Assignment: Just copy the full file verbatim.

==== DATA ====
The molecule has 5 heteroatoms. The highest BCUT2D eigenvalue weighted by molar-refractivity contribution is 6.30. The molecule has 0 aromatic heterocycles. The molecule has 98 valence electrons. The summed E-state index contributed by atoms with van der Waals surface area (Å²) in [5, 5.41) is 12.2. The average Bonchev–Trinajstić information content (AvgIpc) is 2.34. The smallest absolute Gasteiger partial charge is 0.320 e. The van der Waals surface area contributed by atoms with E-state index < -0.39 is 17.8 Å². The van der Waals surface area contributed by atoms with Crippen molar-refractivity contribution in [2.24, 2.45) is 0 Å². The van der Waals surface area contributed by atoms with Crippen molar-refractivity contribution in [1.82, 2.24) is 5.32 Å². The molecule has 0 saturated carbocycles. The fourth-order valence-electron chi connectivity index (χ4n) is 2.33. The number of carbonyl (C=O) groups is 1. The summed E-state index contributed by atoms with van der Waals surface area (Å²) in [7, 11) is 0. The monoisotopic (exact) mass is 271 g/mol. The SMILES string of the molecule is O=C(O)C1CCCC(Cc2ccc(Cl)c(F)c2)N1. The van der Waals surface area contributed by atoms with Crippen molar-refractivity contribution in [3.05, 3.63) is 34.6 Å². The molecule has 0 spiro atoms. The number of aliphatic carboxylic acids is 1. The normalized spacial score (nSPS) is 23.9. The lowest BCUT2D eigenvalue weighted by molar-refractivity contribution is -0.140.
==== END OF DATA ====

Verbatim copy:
The molecule has 5 heteroatoms. The highest BCUT2D eigenvalue weighted by molar-refractivity contribution is 6.30. The molecule has 0 aromatic heterocycles. The molecule has 98 valence electrons. The summed E-state index contributed by atoms with van der Waals surface area (Å²) in [5, 5.41) is 12.2. The average Bonchev–Trinajstić information content (AvgIpc) is 2.34. The smallest absolute Gasteiger partial charge is 0.320 e. The van der Waals surface area contributed by atoms with E-state index < -0.39 is 17.8 Å². The van der Waals surface area contributed by atoms with Crippen molar-refractivity contribution in [2.24, 2.45) is 0 Å². The van der Waals surface area contributed by atoms with Crippen molar-refractivity contribution in [1.82, 2.24) is 5.32 Å². The molecule has 0 saturated carbocycles. The fourth-order valence-electron chi connectivity index (χ4n) is 2.33. The number of carbonyl (C=O) groups is 1. The summed E-state index contributed by atoms with van der Waals surface area (Å²) in [7, 11) is 0. The monoisotopic (exact) mass is 271 g/mol. The SMILES string of the molecule is O=C(O)C1CCCC(Cc2ccc(Cl)c(F)c2)N1. The van der Waals surface area contributed by atoms with Crippen molar-refractivity contribution in [3.05, 3.63) is 34.6 Å². The molecule has 0 spiro atoms. The number of aliphatic carboxylic acids is 1. The normalized spacial score (nSPS) is 23.9. The lowest BCUT2D eigenvalue weighted by molar-refractivity contribution is -0.140.